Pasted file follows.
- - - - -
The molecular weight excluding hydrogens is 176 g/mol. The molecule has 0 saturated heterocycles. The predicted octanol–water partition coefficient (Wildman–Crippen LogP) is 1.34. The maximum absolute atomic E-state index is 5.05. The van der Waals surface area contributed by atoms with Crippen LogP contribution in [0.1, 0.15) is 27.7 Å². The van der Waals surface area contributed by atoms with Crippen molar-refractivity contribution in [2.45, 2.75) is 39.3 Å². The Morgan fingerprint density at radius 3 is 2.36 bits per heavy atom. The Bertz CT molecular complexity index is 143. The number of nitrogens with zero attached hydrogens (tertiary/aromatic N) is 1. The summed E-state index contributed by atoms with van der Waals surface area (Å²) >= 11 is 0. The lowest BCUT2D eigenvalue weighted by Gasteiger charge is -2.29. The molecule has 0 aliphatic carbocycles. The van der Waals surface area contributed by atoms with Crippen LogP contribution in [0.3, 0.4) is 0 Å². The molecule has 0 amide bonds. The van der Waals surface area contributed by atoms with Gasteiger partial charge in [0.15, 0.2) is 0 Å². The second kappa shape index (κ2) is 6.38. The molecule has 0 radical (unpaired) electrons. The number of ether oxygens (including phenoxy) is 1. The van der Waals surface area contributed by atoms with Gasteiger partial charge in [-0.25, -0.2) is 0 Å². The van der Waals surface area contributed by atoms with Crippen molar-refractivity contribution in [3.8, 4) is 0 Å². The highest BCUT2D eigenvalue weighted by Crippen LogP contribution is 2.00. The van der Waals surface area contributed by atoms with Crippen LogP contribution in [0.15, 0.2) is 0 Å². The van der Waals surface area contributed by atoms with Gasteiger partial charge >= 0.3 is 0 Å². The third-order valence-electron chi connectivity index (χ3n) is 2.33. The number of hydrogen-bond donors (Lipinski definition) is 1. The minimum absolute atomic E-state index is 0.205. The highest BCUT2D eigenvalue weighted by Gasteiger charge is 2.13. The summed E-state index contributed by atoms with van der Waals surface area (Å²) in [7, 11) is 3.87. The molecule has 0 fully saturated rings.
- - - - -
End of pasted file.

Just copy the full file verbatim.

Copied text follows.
The molecular weight excluding hydrogens is 176 g/mol. The molecule has 0 saturated heterocycles. The predicted octanol–water partition coefficient (Wildman–Crippen LogP) is 1.34. The maximum absolute atomic E-state index is 5.05. The van der Waals surface area contributed by atoms with Crippen LogP contribution in [0.1, 0.15) is 27.7 Å². The van der Waals surface area contributed by atoms with Crippen molar-refractivity contribution in [2.45, 2.75) is 39.3 Å². The Morgan fingerprint density at radius 3 is 2.36 bits per heavy atom. The Bertz CT molecular complexity index is 143. The number of nitrogens with zero attached hydrogens (tertiary/aromatic N) is 1. The summed E-state index contributed by atoms with van der Waals surface area (Å²) >= 11 is 0. The lowest BCUT2D eigenvalue weighted by Gasteiger charge is -2.29. The molecule has 0 aliphatic carbocycles. The van der Waals surface area contributed by atoms with Crippen LogP contribution in [0.3, 0.4) is 0 Å². The molecule has 0 amide bonds. The van der Waals surface area contributed by atoms with Gasteiger partial charge in [0.15, 0.2) is 0 Å². The second kappa shape index (κ2) is 6.38. The molecule has 0 radical (unpaired) electrons. The number of ether oxygens (including phenoxy) is 1. The van der Waals surface area contributed by atoms with Gasteiger partial charge in [-0.25, -0.2) is 0 Å². The van der Waals surface area contributed by atoms with Crippen molar-refractivity contribution in [3.8, 4) is 0 Å². The highest BCUT2D eigenvalue weighted by Crippen LogP contribution is 2.00. The van der Waals surface area contributed by atoms with Crippen LogP contribution in [0.15, 0.2) is 0 Å². The van der Waals surface area contributed by atoms with Gasteiger partial charge >= 0.3 is 0 Å². The third-order valence-electron chi connectivity index (χ3n) is 2.33. The number of hydrogen-bond donors (Lipinski definition) is 1. The minimum absolute atomic E-state index is 0.205. The highest BCUT2D eigenvalue weighted by Gasteiger charge is 2.13. The summed E-state index contributed by atoms with van der Waals surface area (Å²) in [7, 11) is 3.87. The molecule has 0 fully saturated rings.